First and foremost—Welcome, all, to the new RAVSIM project! It is very exciting to be working in the simulator world again, and we hope you share in the excitement of RAVSIM as well.
Scania Truck Driving Simulator
With a lineage dating back to 1997, SCS Software is no stranger to this business having provided scores of simulations including hunting games, a bus driving simulator and, of course, their many truck driving simulators. 18 Wheels of Steel, UK Truck Simulator, and German Truck Simulator are but a few of the games from SCS in the wildly popular genre of big rig trucking simulators. Owing to that popularity, SCS has embarked on the development and (planned) 2012 release of Euro Trucker 2, a release as highly anticipated as any other sim in any other genre, and a game that stands to be the jewel in the SCS Software crown to this point. Game play videos abound go a long way to satisfying the masses until release date but, until we get the thing in our greedy hands, well, we’ll just have to wait!
But if you’re like me…you simply can’t wait and must have some sort of holdover until the big day. Enter Scania Truck Driving Simulator, the latest release from SCS Software and a product that clearly shows how far the fit and finish of this genre of game has evolved over the years. In a slight departure from other games in the series, there is only one truck modeled, the Scania R-series. And what a lovely truck it is…modeled to near perfection, it is a beautiful representation of the real world counterpart, inside and out.
Offered as a free demo download, the price of admission is just right and if you do choose to purchase the game, all you need is to complete the financial transaction, enter the activation code, and off you go—the download contains the entire game. In fact, there are two downloads, one around 500 MB in size and the other around 1 GB in size, the difference between the two is that the larger one comes with a gallery of images and videos of Scania trucks and highlights of previous Young European Truck Driver competitions, otherwise they are identical. Price for purchase is around thirty dollars USD, and, given the current condition of the dollar, a few minutes hunting for returnable bottles should fill your pockets with the cash you need to seal the deal.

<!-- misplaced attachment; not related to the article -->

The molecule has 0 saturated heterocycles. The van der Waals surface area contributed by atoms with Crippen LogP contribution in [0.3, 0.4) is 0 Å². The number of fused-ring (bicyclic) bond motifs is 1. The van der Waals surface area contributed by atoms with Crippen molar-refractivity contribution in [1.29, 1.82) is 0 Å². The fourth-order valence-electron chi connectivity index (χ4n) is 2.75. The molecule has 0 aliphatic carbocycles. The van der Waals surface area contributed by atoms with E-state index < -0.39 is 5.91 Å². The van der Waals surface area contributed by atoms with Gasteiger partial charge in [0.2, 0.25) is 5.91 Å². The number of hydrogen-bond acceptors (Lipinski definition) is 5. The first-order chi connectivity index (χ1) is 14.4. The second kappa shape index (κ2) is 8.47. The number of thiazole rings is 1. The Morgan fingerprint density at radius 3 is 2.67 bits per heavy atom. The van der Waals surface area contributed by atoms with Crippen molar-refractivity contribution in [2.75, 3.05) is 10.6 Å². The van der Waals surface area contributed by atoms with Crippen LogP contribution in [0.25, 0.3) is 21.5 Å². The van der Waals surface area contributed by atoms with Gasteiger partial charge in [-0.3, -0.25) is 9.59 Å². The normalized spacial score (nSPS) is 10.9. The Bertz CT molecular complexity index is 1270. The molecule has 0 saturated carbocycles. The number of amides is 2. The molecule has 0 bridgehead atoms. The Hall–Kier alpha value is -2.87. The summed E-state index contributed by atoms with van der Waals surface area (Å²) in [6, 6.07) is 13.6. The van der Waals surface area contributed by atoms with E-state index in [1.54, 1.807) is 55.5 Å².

With installation complete, the first thing you see is the first thing you see with any other game or simulator–the user interface. Fonts, colors, graphics, backgrounds, web link buttons, and the overall layout of the interface are very pleasing to the eye and an early indication of the pride SCS places on their product. Given the lackluster, drab, and 1980’s era look and feel of other ‘modern day game’ interfaces, it is nice to see a company go that extra mile and put on a good first impression. Of course, a well designed and attractive interface quickly becomes a moot point with a substandard product but, fortunately, that is not the case here as the interface is not the only point of attention with Scania Truck Driving Simulator.
Driving License–In this module, you will learn the finer points of frustration control as you learn to handle a big rig…and an even bigger trailer connected to it. Consisting of several exercises designed to ease you into the critical matter of tractor and trailer control, it is a good idea to start here for the newcomer. Trust me, if you have never attempted to back up a simulated trailer make this your first stop.
Driver Competition–Much like the real world driver competition using Scania trucks, this module strives to put you in the mix.
Dangerous Drives–Now we are getting to the meat and potatoes of the simulator. Be it driving mere inches from a cliffs edge and certain death below to hauling an important load of supplies through a flood stricken city, this module puts to practice your truck driving skills. Easier said than done, you will have to develop a good sense of situational awareness regarding your truck and trailer as the margin for error in some of the challenges is razor thin. In the beginning, you may find yourself more often than not finishing a challenge with ‘zero’ points as merits are deducted for collisions with roadside objects or worse calamities such as going over a cliff with your gear. Since beginning this product overview, SCS have released several updates to the game that have upped the number of driver challenges to twenty at the time of this writing. Once you have completed a challenge, you can watch a replay of your adventure and compare your performance to a global database of other truck sim drivers. Additional challenges in the list become unlocked as you complete earlier ones and the difficulty increases.